Law enforcement officials across the country are in shock over the chaos at the U.S. Capitol Wednesday, with some saying police there were “entirely unprepared” and others calling the response “embarrassing.”
The majority said it was the failure of the Capitol Police to prevent the physical invasion of the building by pro-Trump rioters that concerned them most.
Carmen Best, who was chief of the Seattle Police from 2018 to September 2020 and is now an NBC contributor, said that like many other Americans she watched the events at the Capitol unfold via television.
“I was wondering, where were the cops? If they don’t get there soon, what else could transpire? It felt like a very long time and I’m sure millions of people were also watching and thinking the same thing.”
While she did not want to be overly critical of the Capitol Police, given that facts were still coming to light, she said “[the response] took way too long.”
One senior law enforcement official with decades of experience handling high-profile security events at a major city police department raised national security concerns in light of the breaches of senior Congressional leaders’ offices.
The official wondered what documents were exposed, what computers were unlocked, and what phone numbers were out in the open when rioters entered these offices. The official was also concerned there could have been foreign intelligence officers mixed in with the crowd.
Many officials who spoke to NBC News condemned decisions made by supervisory officers when it came to preparation.
Others wondered about levels of staffing at the Capitol given the fact that there wasn’t only a protest scheduled today but also for the counting of the Electoral vote. They say it appeared that the Capitol police were completely undermanned.
In questioning staffing, Best noted the heated rhetoric around the election and recent events like mass social justice protests and the alleged plot of militia members to kidnap Michigan Gov. Gretchen Whitmer.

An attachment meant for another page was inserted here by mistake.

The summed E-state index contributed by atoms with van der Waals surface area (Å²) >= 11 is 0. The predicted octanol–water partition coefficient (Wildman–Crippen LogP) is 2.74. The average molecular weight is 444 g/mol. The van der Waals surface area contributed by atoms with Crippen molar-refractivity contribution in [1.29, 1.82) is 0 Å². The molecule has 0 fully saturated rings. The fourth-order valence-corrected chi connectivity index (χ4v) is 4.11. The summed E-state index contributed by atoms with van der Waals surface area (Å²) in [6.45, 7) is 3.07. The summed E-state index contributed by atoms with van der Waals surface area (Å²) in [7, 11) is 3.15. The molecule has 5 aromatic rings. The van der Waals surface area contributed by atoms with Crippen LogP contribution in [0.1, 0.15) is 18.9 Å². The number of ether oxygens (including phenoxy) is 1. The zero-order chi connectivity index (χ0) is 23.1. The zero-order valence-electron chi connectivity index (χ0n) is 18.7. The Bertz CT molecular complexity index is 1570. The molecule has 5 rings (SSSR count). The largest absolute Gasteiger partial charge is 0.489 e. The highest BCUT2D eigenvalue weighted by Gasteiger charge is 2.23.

“It all paints a picture and sets a tone for what is likely to occur. It’s all about the staffing. Given what we’ve seen over the last several months it shouldn’t shock people. If you think that large numbers of people could show up and potentially engage in violence or property damage, you staff up.”
Another senior law enforcement official from a major department who has managed protests and intelligence noted there were no SWAT or specialized units in front of the Capitol in advance of the mob’s arrival that would have been trained to stop and shutdown the effort to storm the Capitol.
The official also suggested there had been an intelligence failure. “How did they not get wind of this?” the official asked. The official said social media should have been combed for any clues as to the group’s movements and intentions and the rally should have been monitored.
“The number one job of police commanders,” said the official, “is to make sure officers are safe and today that didn’t happen.”
“This was definitely a planning error. Don’t blame the guy outside the door.”
The officials questioned the lack of physical barricades and security surrounding the Capitol, particularly in light of the upcoming inaugural of President-elect Joe Biden’s inaugural. They wonder why natural targets like the spectator stands and speaker towers erected for the inaugural weren’t secured.
And some wondered why it took so long for law enforcement reinforcements to be called in and take control of the situation. Police were assaulted, tear gas and sprays were used against them, and yet few arrests were made. It took hours for buses to arrive and make arrests and most of the front-line officers initially had no riot or protective gear.
They also noted the contrast between the police response in D.C. to this summer’s George Floyd protests and demonstrations with what transpired Wednesday.
The law enforcement officials asked to remain anonymous because they don’t want to be seen as criticizing another agency, not knowing the totality of the Capitol police’s circumstances.
While order has been restored tonight, police say they’re not hopeful this will be the last violent incident. One law enforcement official said, “I predict this is going to get worse” adding that extremist groups of any kind will feel empowered that they can overrun what the official called one of the most sacred symbols of American democracy, the U.S. Capitol.
The Capitol Police did not immediately respond to a request for comment.
Law enforcement officials across the U.S. shocked by police failure to stop Capitol invasion The British Journal Editors and Wire Services/ NBC News.